To make the broccoli pesto puree two cups of the cooked broccoli, the garlic, 1/2 cup of the almonds, Parmesan, salt, and lemon juice in a food processor. Drizzle in the olive oil and cream and pulse until smooth.

Just before serving, toss the quinoa and remaining broccoli florets with about 1/2 of the broccoli pesto. Taste and adjust if needed, you might want to add more of the pest a bit at a time, or you might want a bit more salt or an added squeeze of lemon juice. Turn out onto a serving platter and top with the remaining almonds, a drizzle of the chile oil, and some sliced avocado or any of the other optional toppings.

Serves 4 - 6

*To cook quinoa: rinse one cup of quinoa in a fine-meshed strainer. In a medium saucepan heat the quinoa, two cups of water (or broth if you like), and a few big pinches of salt until boiling. Reduce heat and simmer until water is absorbed and quinoa fluffs up, about 15 minutes. Quinoa is done when you can see the curlique in each grain, and it is tender with a bit of pop to each bite. Drain any extra water and set aside.

Saturday, January 2, 2010

Cold Weather, Warm Risotto

One of my favorite cold-weather meals is risotto, and the weather in Chicago has been VERY risotto worthy for the last couple days. Hello January! This Jamie Oliver recipe is the best risotto I've made at home, and any other mushroom fanatics out there will probably agree with me. I did double mushroom flavor, because Jamie calls for chicken stock but I wanted to keep it vegetarian. I found mushroom stock at Whole Foods, and also packs of mixed wild mushrooms. I believe these were cremini, oyster, and shiitake.

This is a beautiful cookbook, and I would recommend it to anyone who enjoys Jamie Oliver's fresh, simple take on sustainable foods. And check out his show on Food Network... he's so funny!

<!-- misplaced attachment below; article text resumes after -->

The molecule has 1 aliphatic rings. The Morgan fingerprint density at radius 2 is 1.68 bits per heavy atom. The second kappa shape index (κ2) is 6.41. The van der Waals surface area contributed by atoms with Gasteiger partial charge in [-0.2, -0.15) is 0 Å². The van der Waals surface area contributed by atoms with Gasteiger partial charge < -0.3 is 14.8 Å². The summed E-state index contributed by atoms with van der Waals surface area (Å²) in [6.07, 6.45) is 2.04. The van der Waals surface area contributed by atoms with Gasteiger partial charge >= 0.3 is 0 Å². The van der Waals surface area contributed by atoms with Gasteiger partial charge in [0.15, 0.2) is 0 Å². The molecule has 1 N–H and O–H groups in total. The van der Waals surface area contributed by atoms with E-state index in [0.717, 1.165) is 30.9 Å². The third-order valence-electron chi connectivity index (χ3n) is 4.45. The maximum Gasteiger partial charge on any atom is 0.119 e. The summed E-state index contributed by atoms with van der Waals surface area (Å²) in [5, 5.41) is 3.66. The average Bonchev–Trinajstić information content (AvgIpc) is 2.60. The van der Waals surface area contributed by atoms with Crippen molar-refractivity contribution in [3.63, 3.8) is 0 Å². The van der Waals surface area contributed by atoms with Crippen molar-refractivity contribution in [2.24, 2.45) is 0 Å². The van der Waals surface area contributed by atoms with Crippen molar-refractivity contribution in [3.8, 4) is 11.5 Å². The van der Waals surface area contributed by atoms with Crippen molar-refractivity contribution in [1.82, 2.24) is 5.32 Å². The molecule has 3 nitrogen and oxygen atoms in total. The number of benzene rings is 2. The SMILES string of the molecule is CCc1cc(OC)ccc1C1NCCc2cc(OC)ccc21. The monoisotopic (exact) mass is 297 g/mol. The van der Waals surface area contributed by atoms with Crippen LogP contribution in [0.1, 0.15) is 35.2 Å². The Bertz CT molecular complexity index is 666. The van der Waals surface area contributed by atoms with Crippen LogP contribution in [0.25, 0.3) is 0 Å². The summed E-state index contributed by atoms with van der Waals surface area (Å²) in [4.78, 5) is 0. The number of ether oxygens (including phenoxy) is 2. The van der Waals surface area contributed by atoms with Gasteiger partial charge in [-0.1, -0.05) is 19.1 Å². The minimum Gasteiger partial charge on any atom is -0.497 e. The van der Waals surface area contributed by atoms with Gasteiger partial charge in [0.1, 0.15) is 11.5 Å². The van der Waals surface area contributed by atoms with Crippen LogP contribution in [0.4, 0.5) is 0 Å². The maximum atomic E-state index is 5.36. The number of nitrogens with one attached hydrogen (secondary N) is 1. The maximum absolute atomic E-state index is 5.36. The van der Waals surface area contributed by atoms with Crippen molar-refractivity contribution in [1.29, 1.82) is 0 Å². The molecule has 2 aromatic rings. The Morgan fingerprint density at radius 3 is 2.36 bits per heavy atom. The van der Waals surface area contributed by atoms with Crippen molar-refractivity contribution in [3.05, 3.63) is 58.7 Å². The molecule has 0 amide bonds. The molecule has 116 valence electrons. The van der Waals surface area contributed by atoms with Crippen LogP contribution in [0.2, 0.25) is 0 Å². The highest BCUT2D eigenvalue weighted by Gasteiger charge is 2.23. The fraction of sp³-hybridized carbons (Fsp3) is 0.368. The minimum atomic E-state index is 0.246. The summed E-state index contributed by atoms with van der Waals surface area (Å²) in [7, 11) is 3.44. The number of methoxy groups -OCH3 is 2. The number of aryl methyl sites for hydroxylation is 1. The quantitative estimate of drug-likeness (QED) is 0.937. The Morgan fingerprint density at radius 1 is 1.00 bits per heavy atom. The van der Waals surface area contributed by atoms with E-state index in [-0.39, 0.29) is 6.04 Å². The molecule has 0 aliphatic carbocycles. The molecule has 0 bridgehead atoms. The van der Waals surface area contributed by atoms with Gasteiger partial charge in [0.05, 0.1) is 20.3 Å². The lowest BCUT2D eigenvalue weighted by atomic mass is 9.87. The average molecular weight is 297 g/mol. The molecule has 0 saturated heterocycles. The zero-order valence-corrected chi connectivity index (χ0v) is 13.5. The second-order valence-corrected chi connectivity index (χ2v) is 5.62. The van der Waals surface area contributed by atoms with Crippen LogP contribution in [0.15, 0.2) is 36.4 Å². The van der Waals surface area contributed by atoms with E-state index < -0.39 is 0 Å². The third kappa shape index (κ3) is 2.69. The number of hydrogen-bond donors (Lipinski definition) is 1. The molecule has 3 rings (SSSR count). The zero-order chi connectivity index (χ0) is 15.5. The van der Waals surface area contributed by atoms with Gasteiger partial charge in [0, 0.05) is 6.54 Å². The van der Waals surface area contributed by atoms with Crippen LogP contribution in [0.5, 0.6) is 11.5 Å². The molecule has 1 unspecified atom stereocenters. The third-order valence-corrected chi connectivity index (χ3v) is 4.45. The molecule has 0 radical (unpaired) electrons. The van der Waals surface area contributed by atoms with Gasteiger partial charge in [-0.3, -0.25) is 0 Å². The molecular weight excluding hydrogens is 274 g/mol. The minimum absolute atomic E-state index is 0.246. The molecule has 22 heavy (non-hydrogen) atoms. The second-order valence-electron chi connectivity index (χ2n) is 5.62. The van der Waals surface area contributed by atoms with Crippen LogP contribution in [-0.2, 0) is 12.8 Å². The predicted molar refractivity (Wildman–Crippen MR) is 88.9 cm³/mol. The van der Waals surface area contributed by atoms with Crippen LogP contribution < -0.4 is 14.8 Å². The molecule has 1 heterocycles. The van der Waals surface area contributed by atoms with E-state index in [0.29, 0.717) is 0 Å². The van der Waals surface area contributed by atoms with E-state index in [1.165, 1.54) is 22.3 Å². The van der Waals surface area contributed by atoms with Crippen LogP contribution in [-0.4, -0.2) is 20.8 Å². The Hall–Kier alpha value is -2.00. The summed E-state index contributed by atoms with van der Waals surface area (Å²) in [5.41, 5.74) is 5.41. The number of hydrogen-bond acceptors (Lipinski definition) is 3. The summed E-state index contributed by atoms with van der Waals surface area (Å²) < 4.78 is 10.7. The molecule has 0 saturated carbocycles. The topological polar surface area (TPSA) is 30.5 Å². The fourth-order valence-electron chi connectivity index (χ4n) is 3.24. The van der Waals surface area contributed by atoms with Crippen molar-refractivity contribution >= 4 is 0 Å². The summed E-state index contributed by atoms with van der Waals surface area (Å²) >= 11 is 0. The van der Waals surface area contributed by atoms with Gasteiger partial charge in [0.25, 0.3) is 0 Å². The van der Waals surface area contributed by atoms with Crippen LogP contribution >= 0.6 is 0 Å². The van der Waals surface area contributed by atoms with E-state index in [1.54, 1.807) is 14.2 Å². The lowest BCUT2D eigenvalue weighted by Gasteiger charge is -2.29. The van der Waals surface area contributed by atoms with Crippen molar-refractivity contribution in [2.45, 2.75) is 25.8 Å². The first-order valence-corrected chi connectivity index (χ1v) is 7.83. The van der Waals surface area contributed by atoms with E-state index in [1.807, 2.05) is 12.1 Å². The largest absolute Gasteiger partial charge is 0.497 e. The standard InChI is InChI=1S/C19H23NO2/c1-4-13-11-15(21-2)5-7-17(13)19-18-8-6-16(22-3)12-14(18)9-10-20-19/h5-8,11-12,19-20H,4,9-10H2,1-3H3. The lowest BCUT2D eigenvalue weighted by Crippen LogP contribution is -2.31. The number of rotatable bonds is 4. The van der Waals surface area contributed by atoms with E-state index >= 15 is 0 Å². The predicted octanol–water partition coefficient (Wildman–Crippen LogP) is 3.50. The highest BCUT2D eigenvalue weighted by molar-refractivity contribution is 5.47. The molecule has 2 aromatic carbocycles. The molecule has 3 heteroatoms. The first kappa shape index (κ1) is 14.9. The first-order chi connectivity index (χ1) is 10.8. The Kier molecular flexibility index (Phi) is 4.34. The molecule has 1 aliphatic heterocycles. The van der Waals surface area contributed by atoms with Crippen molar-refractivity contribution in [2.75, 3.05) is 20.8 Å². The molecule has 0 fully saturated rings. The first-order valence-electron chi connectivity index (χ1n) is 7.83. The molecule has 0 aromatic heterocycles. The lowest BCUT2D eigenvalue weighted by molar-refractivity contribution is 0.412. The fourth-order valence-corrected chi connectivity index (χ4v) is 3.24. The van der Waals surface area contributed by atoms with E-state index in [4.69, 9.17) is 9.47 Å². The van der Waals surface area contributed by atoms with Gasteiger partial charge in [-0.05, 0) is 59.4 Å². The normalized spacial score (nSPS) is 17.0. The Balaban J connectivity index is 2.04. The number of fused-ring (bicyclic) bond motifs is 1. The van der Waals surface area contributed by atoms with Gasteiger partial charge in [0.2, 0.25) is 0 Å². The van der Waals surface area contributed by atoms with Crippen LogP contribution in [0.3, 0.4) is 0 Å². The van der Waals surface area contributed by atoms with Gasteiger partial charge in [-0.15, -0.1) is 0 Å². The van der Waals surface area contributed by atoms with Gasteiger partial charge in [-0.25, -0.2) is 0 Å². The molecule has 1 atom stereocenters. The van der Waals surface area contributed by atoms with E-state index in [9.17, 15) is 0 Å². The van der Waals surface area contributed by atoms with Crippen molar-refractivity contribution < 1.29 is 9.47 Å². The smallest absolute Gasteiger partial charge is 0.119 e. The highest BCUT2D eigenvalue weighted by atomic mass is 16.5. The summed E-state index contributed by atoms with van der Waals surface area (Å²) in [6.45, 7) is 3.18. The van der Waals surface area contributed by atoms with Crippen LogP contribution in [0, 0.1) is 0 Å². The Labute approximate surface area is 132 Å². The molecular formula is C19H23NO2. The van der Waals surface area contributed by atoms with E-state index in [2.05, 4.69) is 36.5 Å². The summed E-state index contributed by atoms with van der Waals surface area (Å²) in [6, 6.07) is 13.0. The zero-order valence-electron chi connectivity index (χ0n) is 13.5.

Grilled Mushroom Risotto
from Jamie at Home, by Jamie Oliver


* 6 1/3 cups chicken stock (Use mushroom or vegetable stock to make this vegetarian)
* Handful dried porcini mushrooms
* Olive oil
* 1 small onion, peeled and finely chopped
* 2 sticks celery, trimmed and finely chopped
* 14 ounces risotto rice
* 2/3 cup vermouth or white wine
* Sea salt and freshly ground black pepper
* 4 large handfuls wild mushrooms (try chanterelles, shiitake, black trumpet or oyster - definitely no button mushrooms, please!), cleaned and sliced
* Few sprigs fresh chervil, tarragon or parsley, leaves picked and chopped
* 1 lemon, juiced
* 2 tablespoons butter
* 2 handfuls freshly grated Parmesan, plus extra for serving
* Extra-virgin olive oil

Heat stock in a saucepan and keep it on a low simmer.

Place the porcini mushrooms in a bowl and pour in just enough hot stock to cover. Leave for a couple of minutes until they've softened. Fish them out of the stock and chop them, reserving the soaking liquid.

In a large pan, heat a glug of olive oil and add the onion and celery. Slowly fry without coloring for at least 10 minutes, then turn the heat up and add the rice. Give it a stir. Stir in the vermouth or wine - it'll smell fantastic! Keep stirring until the liquid has cooked into the rice. Now pour the porcini soaking liquid through a sieve into the pan and add the chopped porcini, a good pinch of salt and your first ladle of hot stock. Turn the heat down to a simmer and keep adding ladlefuls of stock, stirring and massaging the starch out of the rice, allowing each ladleful to be absorbed before adding the next. Carry on adding stock until the rice is soft but with a slight bite. This will take about 30 minutes.

Meanwhile, get a dry griddle pan hot and grill the wild mushrooms until soft. If your pan isn't big enough, do this in batches. Put them into a bowl and add the chopped herbs, a pinch of salt and the lemon juice. Using your hands toss everything together - this is going to be incredible!

Take the risotto off the heat and check the seasoning carefully. Stir in the butter and the Parmesan. You want it to be creamy and oozy in texture, so add a bit more stock if you think it needs it. Put a lid on and leave the risotto to relax for about 3 minutes.

Taste your risotto and add a little more seasoning or Parmesan if you like. Serve a good dollop of risotto topped with some grilled dressed mushrooms, a sprinkling of freshly grated Parmesan and a drizzle of extra-virgin olive oil.